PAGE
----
Client-server networking architectures became popular in the late 1980s and early 1990s as many applications were migrated from centralised minicomputers and mainframes to networks of personal computers. The design of applications for a distributed computing environment required that they effectively be divided into two parts: client (front end) and server (back end). The network architecture on which they were implemented mirrored this client-server model, with a user’s PC (the client) typically acting as the requesting machine and a more powerful server machine – to which it was connected via either a LAN or a WAN – acting as the supplying machine.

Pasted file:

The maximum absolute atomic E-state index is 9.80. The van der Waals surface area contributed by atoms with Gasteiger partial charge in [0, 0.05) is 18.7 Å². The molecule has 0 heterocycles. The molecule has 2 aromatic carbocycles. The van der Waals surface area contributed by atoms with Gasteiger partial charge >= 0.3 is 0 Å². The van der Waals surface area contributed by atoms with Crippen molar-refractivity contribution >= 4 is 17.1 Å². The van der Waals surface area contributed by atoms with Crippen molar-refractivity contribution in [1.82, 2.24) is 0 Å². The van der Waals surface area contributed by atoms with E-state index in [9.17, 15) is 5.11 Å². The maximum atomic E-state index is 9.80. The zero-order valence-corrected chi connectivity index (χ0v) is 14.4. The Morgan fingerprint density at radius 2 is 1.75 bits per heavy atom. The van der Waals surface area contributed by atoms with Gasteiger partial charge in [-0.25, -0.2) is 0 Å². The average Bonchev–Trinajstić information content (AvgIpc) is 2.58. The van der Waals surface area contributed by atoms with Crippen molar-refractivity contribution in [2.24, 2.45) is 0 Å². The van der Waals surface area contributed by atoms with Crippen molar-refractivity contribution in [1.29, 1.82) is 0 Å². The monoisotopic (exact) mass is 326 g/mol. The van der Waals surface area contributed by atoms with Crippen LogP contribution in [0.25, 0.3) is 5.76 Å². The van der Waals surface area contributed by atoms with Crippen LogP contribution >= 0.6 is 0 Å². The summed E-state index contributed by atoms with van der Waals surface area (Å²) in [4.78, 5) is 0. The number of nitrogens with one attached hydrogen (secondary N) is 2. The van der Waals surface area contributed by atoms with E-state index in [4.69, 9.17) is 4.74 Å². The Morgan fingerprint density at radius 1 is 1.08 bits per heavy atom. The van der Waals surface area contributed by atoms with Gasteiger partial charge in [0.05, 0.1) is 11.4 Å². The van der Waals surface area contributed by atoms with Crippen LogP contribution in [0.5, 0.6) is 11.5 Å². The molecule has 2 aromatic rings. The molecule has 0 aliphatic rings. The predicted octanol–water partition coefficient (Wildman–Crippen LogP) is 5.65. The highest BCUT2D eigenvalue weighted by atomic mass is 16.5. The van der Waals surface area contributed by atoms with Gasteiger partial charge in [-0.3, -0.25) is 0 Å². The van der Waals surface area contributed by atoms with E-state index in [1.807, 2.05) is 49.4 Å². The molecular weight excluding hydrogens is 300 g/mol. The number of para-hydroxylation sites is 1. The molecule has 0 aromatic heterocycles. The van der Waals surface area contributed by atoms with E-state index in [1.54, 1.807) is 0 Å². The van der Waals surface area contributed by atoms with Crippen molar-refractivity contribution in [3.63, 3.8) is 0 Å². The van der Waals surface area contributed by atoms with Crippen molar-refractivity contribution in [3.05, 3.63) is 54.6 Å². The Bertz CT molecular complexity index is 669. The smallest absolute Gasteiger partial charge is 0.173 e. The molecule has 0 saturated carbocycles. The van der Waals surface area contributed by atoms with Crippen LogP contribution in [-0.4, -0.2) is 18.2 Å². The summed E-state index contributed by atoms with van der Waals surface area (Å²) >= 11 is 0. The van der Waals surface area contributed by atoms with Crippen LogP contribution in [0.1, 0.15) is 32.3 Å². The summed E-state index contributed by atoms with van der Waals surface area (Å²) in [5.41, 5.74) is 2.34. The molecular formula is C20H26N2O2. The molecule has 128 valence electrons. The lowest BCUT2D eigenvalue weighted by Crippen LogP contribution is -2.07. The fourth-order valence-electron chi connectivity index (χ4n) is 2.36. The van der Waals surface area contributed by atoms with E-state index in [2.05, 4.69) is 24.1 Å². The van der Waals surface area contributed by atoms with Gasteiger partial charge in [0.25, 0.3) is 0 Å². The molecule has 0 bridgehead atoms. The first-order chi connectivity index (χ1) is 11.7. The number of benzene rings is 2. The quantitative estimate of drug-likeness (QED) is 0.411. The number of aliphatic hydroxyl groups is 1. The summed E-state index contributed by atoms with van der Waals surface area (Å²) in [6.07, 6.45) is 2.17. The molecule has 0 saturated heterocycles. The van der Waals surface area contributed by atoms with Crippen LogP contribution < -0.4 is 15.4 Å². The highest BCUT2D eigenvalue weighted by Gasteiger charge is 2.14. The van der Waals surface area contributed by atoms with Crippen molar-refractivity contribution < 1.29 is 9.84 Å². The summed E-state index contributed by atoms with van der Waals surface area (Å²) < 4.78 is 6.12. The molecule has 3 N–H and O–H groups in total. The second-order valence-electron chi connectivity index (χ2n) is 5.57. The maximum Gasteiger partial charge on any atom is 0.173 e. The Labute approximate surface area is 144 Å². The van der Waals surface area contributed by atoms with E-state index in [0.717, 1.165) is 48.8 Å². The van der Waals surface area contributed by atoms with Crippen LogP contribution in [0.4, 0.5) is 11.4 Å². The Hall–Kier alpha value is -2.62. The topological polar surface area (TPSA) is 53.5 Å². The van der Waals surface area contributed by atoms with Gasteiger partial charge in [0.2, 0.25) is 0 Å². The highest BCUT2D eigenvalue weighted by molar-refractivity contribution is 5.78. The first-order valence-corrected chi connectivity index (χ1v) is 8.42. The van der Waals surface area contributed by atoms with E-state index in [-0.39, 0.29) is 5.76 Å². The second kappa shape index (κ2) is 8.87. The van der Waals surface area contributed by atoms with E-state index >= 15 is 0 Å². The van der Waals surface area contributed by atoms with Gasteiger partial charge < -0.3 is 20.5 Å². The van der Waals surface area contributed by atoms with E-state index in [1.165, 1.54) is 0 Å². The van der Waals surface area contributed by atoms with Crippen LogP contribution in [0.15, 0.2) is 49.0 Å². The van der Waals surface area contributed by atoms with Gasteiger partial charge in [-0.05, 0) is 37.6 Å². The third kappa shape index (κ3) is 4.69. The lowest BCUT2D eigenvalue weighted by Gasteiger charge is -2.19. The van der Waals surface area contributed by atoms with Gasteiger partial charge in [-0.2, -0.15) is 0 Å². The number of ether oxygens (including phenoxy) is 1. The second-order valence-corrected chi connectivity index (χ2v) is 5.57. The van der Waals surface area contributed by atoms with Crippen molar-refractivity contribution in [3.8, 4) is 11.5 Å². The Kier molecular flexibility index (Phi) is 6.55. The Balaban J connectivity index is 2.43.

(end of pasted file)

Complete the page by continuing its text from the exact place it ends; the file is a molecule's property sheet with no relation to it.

Their inherent scaleability make client-server networks suitable for mid-sized and large businesses, with servers ranging in capacity from high-end PCs to mainframes, as appropriate. Client-server networks require special Network Operating System (NOS) software in addition to the normal operating system software.

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